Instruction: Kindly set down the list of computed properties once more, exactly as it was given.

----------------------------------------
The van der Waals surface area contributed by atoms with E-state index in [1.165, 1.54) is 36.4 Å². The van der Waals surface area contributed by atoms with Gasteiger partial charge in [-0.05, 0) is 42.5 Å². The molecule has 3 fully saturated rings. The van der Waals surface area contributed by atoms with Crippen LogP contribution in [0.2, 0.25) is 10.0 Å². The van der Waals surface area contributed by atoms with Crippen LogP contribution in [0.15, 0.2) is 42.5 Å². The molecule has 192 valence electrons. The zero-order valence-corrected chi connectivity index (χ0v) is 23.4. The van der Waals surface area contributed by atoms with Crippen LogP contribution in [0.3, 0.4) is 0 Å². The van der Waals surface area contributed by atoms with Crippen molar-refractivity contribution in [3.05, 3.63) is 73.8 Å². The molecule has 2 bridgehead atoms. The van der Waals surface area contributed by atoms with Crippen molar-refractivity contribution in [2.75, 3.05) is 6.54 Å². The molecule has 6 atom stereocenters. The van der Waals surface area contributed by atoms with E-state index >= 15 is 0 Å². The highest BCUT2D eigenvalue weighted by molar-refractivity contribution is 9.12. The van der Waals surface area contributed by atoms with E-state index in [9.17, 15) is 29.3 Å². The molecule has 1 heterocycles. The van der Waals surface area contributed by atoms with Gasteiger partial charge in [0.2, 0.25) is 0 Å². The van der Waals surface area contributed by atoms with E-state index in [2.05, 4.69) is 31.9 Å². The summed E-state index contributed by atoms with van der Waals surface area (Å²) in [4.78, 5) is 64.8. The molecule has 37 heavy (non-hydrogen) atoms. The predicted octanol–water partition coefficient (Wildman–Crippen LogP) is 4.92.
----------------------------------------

The van der Waals surface area contributed by atoms with E-state index in [1.165, 1.54) is 36.4 Å². The van der Waals surface area contributed by atoms with Gasteiger partial charge in [-0.05, 0) is 42.5 Å². The molecule has 3 fully saturated rings. The van der Waals surface area contributed by atoms with Crippen LogP contribution in [0.2, 0.25) is 10.0 Å². The van der Waals surface area contributed by atoms with Crippen LogP contribution in [0.15, 0.2) is 42.5 Å². The molecule has 192 valence electrons. The zero-order valence-corrected chi connectivity index (χ0v) is 23.4. The van der Waals surface area contributed by atoms with Crippen LogP contribution in [0.3, 0.4) is 0 Å². The van der Waals surface area contributed by atoms with Crippen molar-refractivity contribution in [3.05, 3.63) is 73.8 Å². The molecule has 2 bridgehead atoms. The van der Waals surface area contributed by atoms with Crippen molar-refractivity contribution in [2.75, 3.05) is 6.54 Å². The molecule has 6 atom stereocenters. The van der Waals surface area contributed by atoms with E-state index >= 15 is 0 Å². The highest BCUT2D eigenvalue weighted by molar-refractivity contribution is 9.12. The van der Waals surface area contributed by atoms with E-state index in [9.17, 15) is 29.3 Å². The molecule has 1 heterocycles. The van der Waals surface area contributed by atoms with Gasteiger partial charge in [0.2, 0.25) is 0 Å². The van der Waals surface area contributed by atoms with E-state index in [2.05, 4.69) is 31.9 Å². The summed E-state index contributed by atoms with van der Waals surface area (Å²) in [4.78, 5) is 64.8. The molecule has 37 heavy (non-hydrogen) atoms. The predicted octanol–water partition coefficient (Wildman–Crippen LogP) is 4.92.